White House Swing Set Draws Attention to Child Safety

Vetting a brand new swing set may be just as tricky as vetting potential Cabinet picks.

So the Obamas' new swing set is drawing attention to child safety, as parents nationwide consider purchases for their children. Parts of the Rainbow swing set like the one that President Obama and first lady Michelle Obama added Wednesday to the White House South Lawn had been previously recalled, more than once, for safety reasons.

Malia and Sasha Obama were surprised Wednesday with the wooden set, including three swings, a slide, a green canvas loft, a tire swing and a ship's wheel.

"It's totally 'tricked out' [enhanced]," said Rainbow Play Systems owner Greg Foster, who was at the White House Wednesday to help install the swing set. "We put a double bubble in the penthouse. One bubble faces the Oval Office and one bubble faces the front lawn."

Foster also said that problems with Rainbow's swing seats were fixed long before the Obamas made their purchase. He also said the first family did its homework before buying the swing set.

The White House's chief usher flew out to the Brookings, S.D., swing set factory, per the first lady's instructions, to test out and help design a set for Malia and Sasha, Foster said.

"He [the chief usher] said he did his research first on the Internet and narrowed it down to three or four companies," Foster said.

In 2006, more than 18,000 Rainbow Play Systems swing seats were recalled because the part, made in China, could unexpectedly break in half. Rainbow voluntarily recalled the swing seats after 84 reports of broken seats, including the case a 2-year-old girl who suffered a broken wrist when she fell to the ground. Rainbow also voluntarily recalled 7,000 sets in 2000 after the company received seven reports of the chains holding the seats breaking.

"We sent everyone a new swing made in the U.S.A.," Foster told ABCNews.com today. "We haven't had a problem since the '04-'05 incidents and the swing seats on the Obama set were made in the U.S.A."

Today, the company makes its seats and other major parts in the United States, although it still imports some smaller bolts and hardware from other countries. Foster said company officials regularly inspect foreign facilities they work with and "we recheck everything ourselves in America."

"I would assume that they wouldn't have this particular problem again," Nancy Cowles, executive director of Kids in Danger, a children's safety advocacy group, said Thursday.

Cowles added that a recall "doesn't necessarily mean that the company is not making a good product.

"Part of the problem is that it's just hard for consumers to know," she said.

Still, Cowles also said the number of children injured in these incidents might be even higher because "most people don't report that unless they feel like it broke right when they put it up or something."

Nearly 50,000 kids each year visit the emergency room after being injured on home playground equipment, according to data from the U.S. Consumer Product Safety Commission.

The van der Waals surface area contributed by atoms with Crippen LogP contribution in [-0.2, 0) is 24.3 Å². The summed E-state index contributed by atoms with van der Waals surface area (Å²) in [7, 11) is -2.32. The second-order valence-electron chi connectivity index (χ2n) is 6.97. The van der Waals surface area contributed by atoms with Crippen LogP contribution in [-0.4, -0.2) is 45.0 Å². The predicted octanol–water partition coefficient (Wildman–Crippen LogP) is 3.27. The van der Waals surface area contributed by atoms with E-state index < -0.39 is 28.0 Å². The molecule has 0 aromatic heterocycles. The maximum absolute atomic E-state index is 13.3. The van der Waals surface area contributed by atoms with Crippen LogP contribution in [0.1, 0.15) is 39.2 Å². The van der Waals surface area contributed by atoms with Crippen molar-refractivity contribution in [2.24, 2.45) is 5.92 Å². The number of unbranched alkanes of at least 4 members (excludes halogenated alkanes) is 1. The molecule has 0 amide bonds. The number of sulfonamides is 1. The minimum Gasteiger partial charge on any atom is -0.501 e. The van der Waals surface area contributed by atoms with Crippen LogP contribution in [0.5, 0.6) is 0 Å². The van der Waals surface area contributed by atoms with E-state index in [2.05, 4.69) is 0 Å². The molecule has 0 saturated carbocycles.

Tips for Parents Making Purchases for Swing Sets

The Obama's latest major purchase -- advertised on eBay for up to $2,850 -- underscores the difficulties parents face in buying products for their children.

But there are also plans in the works to make it easier for parents to do their research.

Included in a measure signed into law in August 2008 is a provision that calls for the creation of a national database where people could report problems with children's products. The law calls for the database to go public within two years of the time the money is doled out for the project. That funding is included in the omnibus bill being considered on Capitol Hill.

Consumer advocates recommended a few tips for parents buying swing sets for their children.

Talk to neighbors and friends. Get feedback from anyone who may have a similar model. If the product is sold online, read customer comments and reviews, keeping an eye out for any trends. Make sure materials are sturdy. Check for openings that can entrap kids.

"Obviously, it's a huge purchase for families and it is hard to know what is safe," Cowles said.

Cushion the surface under and around the playground. "Since 81 percent of all injuries on home equipment are due to falls, one of the most critical factors is the adequacy of the surfacing of the playground," said Rachel Weintraub, director of product safety and senior counsel for the advocacy group Consumer Federation of America.

That means ensuring there's something soft like sand, shredded rubber tires or mulch -- and enough of it -- under and around the swing set to cushion potential falls.

That's something the Obama family has yet to do. Foster said the family is shopping now for surfacing.

"The helicopter takes off and lands all the time in the front yard," Foster said. "We have to find the right surfacing that won't blow away.

"I know the swing set is designed safe and I'm happy with that, but as far as what they're going to put underneath, they're still looking at choices there," he said.

Finally, consumer experts remind parents that supervision is required, even for older children like Malia and Sasha Obama.

"I don't think that's going to be a problem at the White House, though," Cowles said.

Read more tips on home playground equipment from the Consumer Federation of America.

Learn more from the Consumer Product Safety Commission's handbook on home playground safety.

Follow ABC News producer Brian Hartman on Twitter.

ABC News' Sunlen Miller and Ann Compton contributed to this story.

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